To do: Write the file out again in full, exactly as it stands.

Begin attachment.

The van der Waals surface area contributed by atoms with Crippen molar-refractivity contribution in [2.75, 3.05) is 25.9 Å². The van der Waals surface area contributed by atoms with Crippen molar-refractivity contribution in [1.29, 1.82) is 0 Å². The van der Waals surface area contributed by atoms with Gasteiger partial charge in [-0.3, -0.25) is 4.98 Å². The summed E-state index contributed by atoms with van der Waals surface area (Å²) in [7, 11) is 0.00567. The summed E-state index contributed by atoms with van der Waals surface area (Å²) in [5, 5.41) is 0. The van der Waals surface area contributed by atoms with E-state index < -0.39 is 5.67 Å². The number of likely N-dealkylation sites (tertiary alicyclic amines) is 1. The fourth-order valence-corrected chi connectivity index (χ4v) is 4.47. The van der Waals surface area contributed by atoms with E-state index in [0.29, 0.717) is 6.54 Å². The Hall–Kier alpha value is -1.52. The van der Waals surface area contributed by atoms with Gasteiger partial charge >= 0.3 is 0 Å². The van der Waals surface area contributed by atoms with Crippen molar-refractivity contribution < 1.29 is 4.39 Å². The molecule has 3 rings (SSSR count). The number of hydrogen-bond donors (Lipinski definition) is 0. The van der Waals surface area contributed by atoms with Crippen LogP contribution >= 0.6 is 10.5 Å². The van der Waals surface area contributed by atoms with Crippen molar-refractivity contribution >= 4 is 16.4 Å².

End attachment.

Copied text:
The van der Waals surface area contributed by atoms with Crippen molar-refractivity contribution in [2.75, 3.05) is 25.9 Å². The van der Waals surface area contributed by atoms with Crippen molar-refractivity contribution in [1.29, 1.82) is 0 Å². The van der Waals surface area contributed by atoms with Gasteiger partial charge in [-0.3, -0.25) is 4.98 Å². The summed E-state index contributed by atoms with van der Waals surface area (Å²) in [7, 11) is 0.00567. The summed E-state index contributed by atoms with van der Waals surface area (Å²) in [5, 5.41) is 0. The van der Waals surface area contributed by atoms with E-state index < -0.39 is 5.67 Å². The number of likely N-dealkylation sites (tertiary alicyclic amines) is 1. The fourth-order valence-corrected chi connectivity index (χ4v) is 4.47. The van der Waals surface area contributed by atoms with E-state index in [0.29, 0.717) is 6.54 Å². The Hall–Kier alpha value is -1.52. The van der Waals surface area contributed by atoms with Gasteiger partial charge >= 0.3 is 0 Å². The van der Waals surface area contributed by atoms with Crippen molar-refractivity contribution < 1.29 is 4.39 Å². The molecule has 3 rings (SSSR count). The number of hydrogen-bond donors (Lipinski definition) is 0. The van der Waals surface area contributed by atoms with Crippen LogP contribution >= 0.6 is 10.5 Å². The van der Waals surface area contributed by atoms with Crippen molar-refractivity contribution >= 4 is 16.4 Å².